Buried beneath the politically-charged headlines of recent weeks regarding Secretary Hillary Clinton’s emails lies a cautionary tale on a subject a surprising number of lawyers and their clients give little thought: eDiscovery. From an initial document set of over 60,000 emails residing on Secretary Clinton’s private servers, her legal team was tasked with identifying “work-related” emails for production to the State Department. Despite producing approximately 30,000 emails, FBI investigators subsequently identified several thousand additional work-related e-mails that should have been included. On these missing emails, the FBI concluded that Clinton’s lawyers relied on subject line and keyword searches in lieu of reviewing all the content of the 60,000 emails. While it is unclear what ramifications, if any, will arise for the lawyers involved in Secretary Clinton’s email production, in a civil setting such oversights could have significant consequences. 

Before the advent of digital documents and computer-assisted review, lawyers performing a relevancy or privilege review had to read each page of each document—a task that, based on the volume of documents, could take up to several months at considerable cost. While the option of reviewing every document collected remains an option in the digital age, newer tools are available that, when used correctly, significantly increase review efficiency while reducing review time and costs. 

The “keyword” (aka Boolean) search Clinton’s lawyers used is one of the oldest and most common forms of technology assisted review. One or more words are input into software that retrieves documents containing those words or phrases. Some keyword search tools also include advanced features for recognizing and retrieving word derivatives (e.g., plural, past tense, etc.). While the FBI report infers that Clinton’s legal team used only keyword searches, many other advanced options of technology assisted review are available: 

Concept Search: A concept search is more advanced than a keyword search, and includes an algorithm that analyzes variables such as proximity and frequency of words or phrases. This tool typically retrieves more documents than a keyword search because it identifies conceptually related documents, whether or not they contain the original keyword(s). 

Discussion Threading: Discussion threading algorithms dynamically link related documents (usually email messages) into chronological “threads” representing entire discussions. This simplifies the process of identifying participants to a conversation and provides further insight into the substance of the conversation. Many email programs, such as the Mail app on iPhones, include a variation of this tool.

Clustering: Clustering algorithms automatically organize a large collection of documents into different topic groupings. This can be done automatically when a collection of documents is input into the tool, thereby giving the user an idea of how the document set is organized.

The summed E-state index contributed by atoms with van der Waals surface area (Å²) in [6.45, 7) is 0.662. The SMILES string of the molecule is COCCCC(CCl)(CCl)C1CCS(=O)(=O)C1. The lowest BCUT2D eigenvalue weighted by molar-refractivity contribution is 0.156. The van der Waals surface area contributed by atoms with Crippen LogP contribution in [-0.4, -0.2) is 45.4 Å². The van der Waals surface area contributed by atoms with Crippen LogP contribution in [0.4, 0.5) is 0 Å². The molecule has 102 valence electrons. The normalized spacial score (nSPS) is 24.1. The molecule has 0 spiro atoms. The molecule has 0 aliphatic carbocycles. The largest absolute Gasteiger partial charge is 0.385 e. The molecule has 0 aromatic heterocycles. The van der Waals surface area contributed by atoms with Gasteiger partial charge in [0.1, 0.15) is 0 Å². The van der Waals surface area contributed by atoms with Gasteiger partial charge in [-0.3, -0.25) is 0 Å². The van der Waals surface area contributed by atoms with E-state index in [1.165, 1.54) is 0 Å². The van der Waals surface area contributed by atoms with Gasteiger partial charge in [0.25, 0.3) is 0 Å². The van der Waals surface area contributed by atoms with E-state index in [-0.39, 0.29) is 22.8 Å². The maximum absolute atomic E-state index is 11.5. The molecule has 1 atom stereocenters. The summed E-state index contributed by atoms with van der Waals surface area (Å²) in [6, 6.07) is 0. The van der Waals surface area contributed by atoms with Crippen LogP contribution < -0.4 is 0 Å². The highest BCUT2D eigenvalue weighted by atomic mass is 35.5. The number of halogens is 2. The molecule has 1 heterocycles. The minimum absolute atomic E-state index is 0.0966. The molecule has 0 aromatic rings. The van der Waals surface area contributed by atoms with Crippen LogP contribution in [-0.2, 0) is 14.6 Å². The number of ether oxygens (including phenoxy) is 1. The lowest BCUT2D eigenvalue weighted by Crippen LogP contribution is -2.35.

Find Similar: This tool automatically retrieves other documents related to a particular document, which provides full context for the document under review. 

Predictive Coding: Predictive coding software “learns” to segregate desired data/information from a larger set. The user reviews a small (relative to the total document set) data set and “teaches” the software which documents in the review set are desirable (e.g., privileged, relevant, responsive, etc.). The tool then applies what it learned to the entire document set to identify desired documents. 

No matter which analytic tool (or combination of tools) is selected, defensibility is paramount. That is, if challenged in court, a party must not only be able to explain why it selected the tool(s) it used, but also be able to demonstrate that the tool(s) actually worked. In the FBI’s review of Secretary Clinton’s emails, defensibility did not play a role, but in a civil case the inability to defend the effectiveness of your client’s document review methodologies can lead to significant discovery sanctions.

Even a simple keyword search may be subject to significant scrutiny. As demonstrated by the FBI findings, merely selecting a “best guess” list of keywords is insufficient. In addition to cooperation, whether between opposing parties or between a client and his/her legal team, to establish a defensible process, courts have ruled that some quality control is necessary. For example, selected search terms can be tested against a random subset of the data to be searched, and that subset reviewed to verify that the search terms successfully identified the relevant documents therein. 

The need for such attention to detail, and documentation thereof, will only increase as it is estimated that the volume of data managed by IT professionals will increase fifty-fold from 2011 to 2020. Whichever tools are used for eDiscovery, great care must be taken in their selection, application, and verification to ensure a defensible product should the review process come under judicial scrutiny. A judge’s ruling that the selected tools and methods used to identify and produce discoverable information lacks defensibility can result in significant monetary fines, or even adversely affect the outcome of the case.